When creating copy for Taiwan, I discovered that a Singaporean schooled in simplified characters could not really help with proofreading of traditional characters written for Taiwan.

Key lesson: You need to have different pages and ad copy to target regions that use different characters. One set of Chinese writing will not work for all Chinese readers.

5. Different payment options may be required for e-commerce

Aside from the obvious issues of foreign currency, selling goods or services online is completely different from the way it is done in the West.

There are vast amounts of wealthy potential customers who just do not have credit or debit cards. As a result, many companies create options for cash payments in convenience stores or accept Cash On Delivery. Additionally, not all credit cards are approved for overseas usage. As a result, the credit card penetration rates of a particular target country do not tell the full story on market size.

Luckily, I have both US and local credit cards, so I can usually navigate around e-commerce roadblocks, but it is amazing how many times I have run into an issue where a specific credit card is not accepted.

Key lesson: Carefully think through payment issues before marketing a product. An easy workaround is to use a payment gateway like PayPal or Alipay (Alibaba’s payment company) which add more options for accepting payments than just what you can get with implementing a payment gateway.

6. You must account for a wider range of income levels

Socioeconomic standing has a massive impact on the size of any product’s addressable market. For example, many people in Asia don’t earn enough in a month to buy even the cheapest smartphone, unlike in more developed countries where a basic smartphone could be bought for the amount of money earned with a week’s worth of minimum wage.

Furthermore, smartphone ownership in Asia is not a guarantee that there is actually a data plan attached to the phone due to affordability or cell reception. Many lower-income smartphone users only use the internet features on their phone when they get WiFi or have a need to purchase a time-limited data plan.

While Singapore has some of the fastest data speeds in the world, I have seen data speeds vary widely, even in large cities like Ho Chi Minh City, Bangkok and Jakarta, which rendered my smartphone and data plans worthless for actually using the web.

Key lesson: Take income levels of potential customers into account when considering how and where they might discover your websites or click on your ads.

7. Think “mobile-first” when building apps and websites

As has been much discussed, much of Asia is mobile-first, and Android is the dominant operating system simply because it is less expensive. When building campaigns and assets for Asia, always consider a mobile-first experience — and when you need to choose, build apps for Android. Given the limited data plans and sometimes even small memory space on lower end phones, apps should be as small as possible.

From my experience, responsive and mobile web experiences are not as commonplace in Asia as they are in other parts of the world, which actually gives you an advantage if you prioritize mobile experiences.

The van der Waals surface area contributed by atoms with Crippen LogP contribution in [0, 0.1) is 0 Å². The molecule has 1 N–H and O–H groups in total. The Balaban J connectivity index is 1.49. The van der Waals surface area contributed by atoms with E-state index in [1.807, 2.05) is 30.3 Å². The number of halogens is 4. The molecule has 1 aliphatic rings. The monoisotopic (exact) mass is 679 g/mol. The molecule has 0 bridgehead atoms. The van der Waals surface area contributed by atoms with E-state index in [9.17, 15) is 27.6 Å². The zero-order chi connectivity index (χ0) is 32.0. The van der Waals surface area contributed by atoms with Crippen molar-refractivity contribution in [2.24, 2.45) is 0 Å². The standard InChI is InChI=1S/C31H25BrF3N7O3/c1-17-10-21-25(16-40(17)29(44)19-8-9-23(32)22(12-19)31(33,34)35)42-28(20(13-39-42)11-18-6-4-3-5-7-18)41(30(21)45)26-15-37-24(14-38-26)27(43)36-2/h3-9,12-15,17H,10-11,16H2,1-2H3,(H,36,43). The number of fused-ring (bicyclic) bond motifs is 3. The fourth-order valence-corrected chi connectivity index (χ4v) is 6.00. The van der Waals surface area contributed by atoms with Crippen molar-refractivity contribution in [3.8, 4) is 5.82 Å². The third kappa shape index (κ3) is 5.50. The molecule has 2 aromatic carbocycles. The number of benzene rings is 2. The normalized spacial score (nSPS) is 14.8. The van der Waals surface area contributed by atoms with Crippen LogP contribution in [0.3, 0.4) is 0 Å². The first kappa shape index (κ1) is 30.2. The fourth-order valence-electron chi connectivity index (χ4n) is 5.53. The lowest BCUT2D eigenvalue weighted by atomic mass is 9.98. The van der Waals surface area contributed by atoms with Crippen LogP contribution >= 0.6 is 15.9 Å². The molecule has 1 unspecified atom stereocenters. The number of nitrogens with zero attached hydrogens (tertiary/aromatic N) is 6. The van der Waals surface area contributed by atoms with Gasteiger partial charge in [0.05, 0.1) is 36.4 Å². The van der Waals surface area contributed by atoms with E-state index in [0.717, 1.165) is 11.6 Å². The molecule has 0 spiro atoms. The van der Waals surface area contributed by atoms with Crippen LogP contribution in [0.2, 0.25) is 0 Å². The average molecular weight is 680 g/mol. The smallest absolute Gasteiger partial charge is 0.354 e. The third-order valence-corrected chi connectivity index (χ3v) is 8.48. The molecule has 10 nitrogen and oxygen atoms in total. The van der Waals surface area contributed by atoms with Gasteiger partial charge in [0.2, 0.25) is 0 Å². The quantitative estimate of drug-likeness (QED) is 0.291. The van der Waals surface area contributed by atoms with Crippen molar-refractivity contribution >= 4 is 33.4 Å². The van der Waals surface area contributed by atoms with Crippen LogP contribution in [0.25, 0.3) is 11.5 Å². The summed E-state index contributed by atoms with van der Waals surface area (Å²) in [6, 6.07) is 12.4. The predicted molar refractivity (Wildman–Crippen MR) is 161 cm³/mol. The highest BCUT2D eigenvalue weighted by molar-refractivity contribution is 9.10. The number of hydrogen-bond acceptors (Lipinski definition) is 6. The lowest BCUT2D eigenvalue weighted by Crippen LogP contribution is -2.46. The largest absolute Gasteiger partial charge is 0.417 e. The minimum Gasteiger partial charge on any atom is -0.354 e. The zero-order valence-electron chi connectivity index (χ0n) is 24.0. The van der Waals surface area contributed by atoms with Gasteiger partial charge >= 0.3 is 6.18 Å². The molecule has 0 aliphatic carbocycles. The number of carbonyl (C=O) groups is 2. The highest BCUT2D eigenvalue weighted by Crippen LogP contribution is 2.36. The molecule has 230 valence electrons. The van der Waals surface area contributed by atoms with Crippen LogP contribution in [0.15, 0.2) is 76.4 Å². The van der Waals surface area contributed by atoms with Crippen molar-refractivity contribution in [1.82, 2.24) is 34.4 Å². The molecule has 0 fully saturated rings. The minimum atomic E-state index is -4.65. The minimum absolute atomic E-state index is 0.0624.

Key lesson: From my experience, Google’s mobile-friendly algorithm in Asia isn’t as prevalent as it is in the US; however, optimize for mobile anyway, since this is how users will access your sites.

Final thoughts

Most of the Asian marketing insights I gleaned over my time in Singapore, I might never have internalized (or, at a minimum, believed) if someone had shared them with me before moving overseas. I made and continue to make many missteps based on assumptions I had marketing to a culture without actually understanding it.

My actual list of lessons from Asia is endless, but hopefully, these high-level learnings can save you some wasted effort and misspent budgets.

Opinions expressed in this article are those of the guest author and not necessarily Search Engine Land. Staff authors are listed here.

Global SEO: A huge opportunity + 5 tips for success

Did you know that only one-seventh of the world’s population speaks English? And only about 340 million speak it as their first language (source: Ethnologue). That leaves more than six billion people who won’t get the message if you have the English-only mindset.

If you sell a product or service that’s available worldwide, localizing your content online can be a massive opportunity, especially if your website is close to maxing out its current SEO potential. SaaS is a good example of an industry that can benefit from this; they can serve customers around the world at no extra cost.

Well-known online marketer Neil Patel claims to have increased his traffic by 47 percent by translating his blog into multiple languages. When you think about how big the world market is, those kinds of results aren’t unreasonable to expect.

For the purpose of this article, I’m talking about going international for SEO, but the same opportunity applies across paid search and social media.

There are two ways to target international queries for SEO: